The trapper who removed a month-old coyote pup from a Kennewick home lied to the homeowner and police about releasing it into the wild.
Don Caraway, a state-authorized wildlife control officer, kept the animal at his Kennewick home for a day and then drowned and buried it in his backyard, state Department of Fish & Wildlife officials confirmed Thursday.
"I never would have let that guy take him under those circumstances," said Jake McChesney, who found the coyote in his kitchen Monday.
Drowning is considered inhumane and is prohibited for disposing of nuisance animals, according to state wildlife officials.
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The agency is now investigating Caraway's handling of the pup.
The Herald could not reach Caraway, a licensed wildlife control officer since 2001, by phone or email.
It's not the happy ending that McChesney was told would happen.
McChesney called Kennewick police Monday afternoon when he found the young coyote curled up on his kitchen floor after it apparently got inside through a pet door.
Officer Tony Valdez called the independent state contractor to catch the animal. And Caraway said he would release it in the Horse Heaven Hills.
However, McChesney said Sydney Pelletier, who reached out to him later, went by Caraway's home on Tuesday and saw the coyote still caged.
Pelletier told the Herald she asked to take photos of it, which Caraway allowed.
"He said he was going to drown and skin it," Pelletier told the Herald. "Then he kind of laughed it off."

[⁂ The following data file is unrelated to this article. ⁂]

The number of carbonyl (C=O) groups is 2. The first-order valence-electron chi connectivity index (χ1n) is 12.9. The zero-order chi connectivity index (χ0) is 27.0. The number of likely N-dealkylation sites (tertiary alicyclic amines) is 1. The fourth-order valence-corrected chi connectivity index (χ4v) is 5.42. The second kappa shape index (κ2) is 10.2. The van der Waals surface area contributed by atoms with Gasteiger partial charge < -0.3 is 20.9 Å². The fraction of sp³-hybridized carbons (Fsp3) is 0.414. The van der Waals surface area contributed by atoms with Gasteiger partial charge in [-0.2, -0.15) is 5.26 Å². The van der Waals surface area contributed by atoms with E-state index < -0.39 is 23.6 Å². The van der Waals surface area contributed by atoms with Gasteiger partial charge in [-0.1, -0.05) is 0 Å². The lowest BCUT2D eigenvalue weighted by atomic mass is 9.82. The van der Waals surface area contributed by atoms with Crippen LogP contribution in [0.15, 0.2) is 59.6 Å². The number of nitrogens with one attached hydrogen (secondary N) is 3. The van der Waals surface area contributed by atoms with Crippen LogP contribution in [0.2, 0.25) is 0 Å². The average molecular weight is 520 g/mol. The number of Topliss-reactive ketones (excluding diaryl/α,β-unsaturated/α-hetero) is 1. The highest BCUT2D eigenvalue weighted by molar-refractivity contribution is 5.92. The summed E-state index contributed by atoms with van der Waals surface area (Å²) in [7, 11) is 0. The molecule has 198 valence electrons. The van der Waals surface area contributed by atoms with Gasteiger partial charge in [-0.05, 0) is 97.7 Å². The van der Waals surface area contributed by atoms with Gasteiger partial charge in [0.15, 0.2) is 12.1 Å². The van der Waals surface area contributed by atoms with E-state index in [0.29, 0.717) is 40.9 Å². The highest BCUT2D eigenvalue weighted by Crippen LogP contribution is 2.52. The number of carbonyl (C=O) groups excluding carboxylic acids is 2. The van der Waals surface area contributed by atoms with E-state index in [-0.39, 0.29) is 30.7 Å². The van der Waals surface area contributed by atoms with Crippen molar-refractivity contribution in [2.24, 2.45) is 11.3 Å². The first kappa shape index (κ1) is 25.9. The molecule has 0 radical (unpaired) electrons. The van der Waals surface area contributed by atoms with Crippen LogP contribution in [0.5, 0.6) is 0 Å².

The practice of drowning nuisance animals already has been called into question.
The state is being sued in Whatcom County, where a county animal control officer wants state-licensed trappers to stop drowning squirrels.
"If you euthanize an animal, you must use humane methods to do so," the department says on its website.
Drowning is already a prohibited practice for wildlife control officers unless under narrow circumstances, said Craig Bartlett, the department's public information officer.
Those circumstances boil down to using a special trap, which Caraway did not use to capture the coyote pup.
After finding out that Caraway still had the pup at his home, McChesney said he and Pelletier called Fish & Wildlife officials Tuesday to complain.
Pelletier also said she and her friend, Carri Slaugenhaupt, had called several organizations to take the pup to an Olympia-area rescue.
Bartlett said when Fish & Wildlife officers learned of McChesney's complaints Wednesday morning, they drove to Caraway's house to interview him.
Caraway confirmed he drowned the pup late Tuesday or early Wednesday, Bartlett said.
He dug up the carcass from a spot in his backyard to show them.
Wildlife Officer Kourtney Siess then called McChesney late Wednesday.
"I said I wanted to file a complaint, and all she did was apologize to me," McChesney said. "And I told her I didn't want your apology — it means nothing because you did nothing."
Bartlett said that the pup — being so young and away from its mother — likely had little chance of surviving in the wild. And he said letting the animal go on another person's land, or even public land, wasn't a viable option.
"Transferring live wildlife is generally prohibited under state law," Bartlett said.
Caraway could have shot the pup instead, which is considered a humane way of killing it, Bartlett said.
Bartlett confirmed to the Herald that the department is investigating the incident. If Caraway is found to have violated department procedures, his license could be revoked.